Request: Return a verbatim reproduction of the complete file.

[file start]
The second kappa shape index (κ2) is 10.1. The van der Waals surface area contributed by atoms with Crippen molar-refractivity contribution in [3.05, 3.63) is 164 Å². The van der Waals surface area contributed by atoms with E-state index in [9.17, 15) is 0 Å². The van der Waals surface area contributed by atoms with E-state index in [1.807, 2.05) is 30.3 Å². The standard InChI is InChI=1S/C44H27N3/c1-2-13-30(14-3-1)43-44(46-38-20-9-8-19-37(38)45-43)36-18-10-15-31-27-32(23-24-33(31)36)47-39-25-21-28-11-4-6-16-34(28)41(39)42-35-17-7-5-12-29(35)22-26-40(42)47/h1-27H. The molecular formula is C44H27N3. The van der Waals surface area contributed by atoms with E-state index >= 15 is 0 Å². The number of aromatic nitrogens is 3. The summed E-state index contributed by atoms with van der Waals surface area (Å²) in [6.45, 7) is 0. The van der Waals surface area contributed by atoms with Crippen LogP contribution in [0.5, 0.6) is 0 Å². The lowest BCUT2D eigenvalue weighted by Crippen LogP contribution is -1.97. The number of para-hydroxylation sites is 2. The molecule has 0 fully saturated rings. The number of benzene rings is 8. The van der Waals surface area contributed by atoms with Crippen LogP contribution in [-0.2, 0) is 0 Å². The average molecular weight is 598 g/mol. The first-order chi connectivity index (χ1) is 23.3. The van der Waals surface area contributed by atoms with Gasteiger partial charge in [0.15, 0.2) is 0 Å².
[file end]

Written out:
The second kappa shape index (κ2) is 10.1. The van der Waals surface area contributed by atoms with Crippen molar-refractivity contribution in [3.05, 3.63) is 164 Å². The van der Waals surface area contributed by atoms with E-state index in [9.17, 15) is 0 Å². The van der Waals surface area contributed by atoms with E-state index in [1.807, 2.05) is 30.3 Å². The standard InChI is InChI=1S/C44H27N3/c1-2-13-30(14-3-1)43-44(46-38-20-9-8-19-37(38)45-43)36-18-10-15-31-27-32(23-24-33(31)36)47-39-25-21-28-11-4-6-16-34(28)41(39)42-35-17-7-5-12-29(35)22-26-40(42)47/h1-27H. The molecular formula is C44H27N3. The van der Waals surface area contributed by atoms with E-state index >= 15 is 0 Å². The number of aromatic nitrogens is 3. The summed E-state index contributed by atoms with van der Waals surface area (Å²) in [6.45, 7) is 0. The van der Waals surface area contributed by atoms with Crippen LogP contribution in [0.5, 0.6) is 0 Å². The lowest BCUT2D eigenvalue weighted by Crippen LogP contribution is -1.97. The number of para-hydroxylation sites is 2. The molecule has 0 fully saturated rings. The number of benzene rings is 8. The van der Waals surface area contributed by atoms with Crippen LogP contribution in [-0.2, 0) is 0 Å². The average molecular weight is 598 g/mol. The first-order chi connectivity index (χ1) is 23.3. The van der Waals surface area contributed by atoms with Gasteiger partial charge in [0.15, 0.2) is 0 Å².